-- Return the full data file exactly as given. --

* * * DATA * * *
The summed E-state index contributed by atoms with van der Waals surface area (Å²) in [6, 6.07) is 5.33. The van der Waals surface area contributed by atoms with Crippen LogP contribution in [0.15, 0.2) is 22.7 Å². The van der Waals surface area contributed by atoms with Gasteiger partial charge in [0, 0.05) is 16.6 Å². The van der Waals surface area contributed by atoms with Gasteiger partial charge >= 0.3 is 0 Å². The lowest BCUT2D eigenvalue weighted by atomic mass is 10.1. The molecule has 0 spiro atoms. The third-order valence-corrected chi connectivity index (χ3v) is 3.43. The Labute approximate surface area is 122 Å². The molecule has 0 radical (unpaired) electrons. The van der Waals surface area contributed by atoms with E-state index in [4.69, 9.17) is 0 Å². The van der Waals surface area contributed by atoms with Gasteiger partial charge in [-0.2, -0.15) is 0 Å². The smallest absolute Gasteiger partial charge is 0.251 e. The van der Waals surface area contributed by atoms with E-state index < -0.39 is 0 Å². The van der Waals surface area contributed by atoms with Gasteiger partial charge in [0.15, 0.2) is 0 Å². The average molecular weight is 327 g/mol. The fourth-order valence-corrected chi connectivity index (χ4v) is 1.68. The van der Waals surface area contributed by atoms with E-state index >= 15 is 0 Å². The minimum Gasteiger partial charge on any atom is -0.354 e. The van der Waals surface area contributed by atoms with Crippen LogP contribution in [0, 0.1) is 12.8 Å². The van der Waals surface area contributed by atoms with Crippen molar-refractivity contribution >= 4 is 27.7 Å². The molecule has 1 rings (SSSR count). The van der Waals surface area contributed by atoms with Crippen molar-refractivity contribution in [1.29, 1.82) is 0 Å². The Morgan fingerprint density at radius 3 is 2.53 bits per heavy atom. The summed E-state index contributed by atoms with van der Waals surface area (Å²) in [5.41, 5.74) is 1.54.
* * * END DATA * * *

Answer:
The summed E-state index contributed by atoms with van der Waals surface area (Å²) in [6, 6.07) is 5.33. The van der Waals surface area contributed by atoms with Crippen LogP contribution in [0.15, 0.2) is 22.7 Å². The van der Waals surface area contributed by atoms with Gasteiger partial charge in [0, 0.05) is 16.6 Å². The van der Waals surface area contributed by atoms with Gasteiger partial charge >= 0.3 is 0 Å². The lowest BCUT2D eigenvalue weighted by atomic mass is 10.1. The molecule has 0 spiro atoms. The third-order valence-corrected chi connectivity index (χ3v) is 3.43. The Labute approximate surface area is 122 Å². The molecule has 0 radical (unpaired) electrons. The van der Waals surface area contributed by atoms with E-state index in [4.69, 9.17) is 0 Å². The van der Waals surface area contributed by atoms with Gasteiger partial charge in [-0.2, -0.15) is 0 Å². The smallest absolute Gasteiger partial charge is 0.251 e. The van der Waals surface area contributed by atoms with E-state index < -0.39 is 0 Å². The van der Waals surface area contributed by atoms with Gasteiger partial charge in [0.15, 0.2) is 0 Å². The average molecular weight is 327 g/mol. The fourth-order valence-corrected chi connectivity index (χ4v) is 1.68. The van der Waals surface area contributed by atoms with E-state index >= 15 is 0 Å². The minimum Gasteiger partial charge on any atom is -0.354 e. The van der Waals surface area contributed by atoms with Crippen LogP contribution in [0, 0.1) is 12.8 Å². The van der Waals surface area contributed by atoms with Crippen molar-refractivity contribution >= 4 is 27.7 Å². The molecule has 1 rings (SSSR count). The van der Waals surface area contributed by atoms with Crippen molar-refractivity contribution in [1.29, 1.82) is 0 Å². The Morgan fingerprint density at radius 3 is 2.53 bits per heavy atom. The summed E-state index contributed by atoms with van der Waals surface area (Å²) in [5.41, 5.74) is 1.54.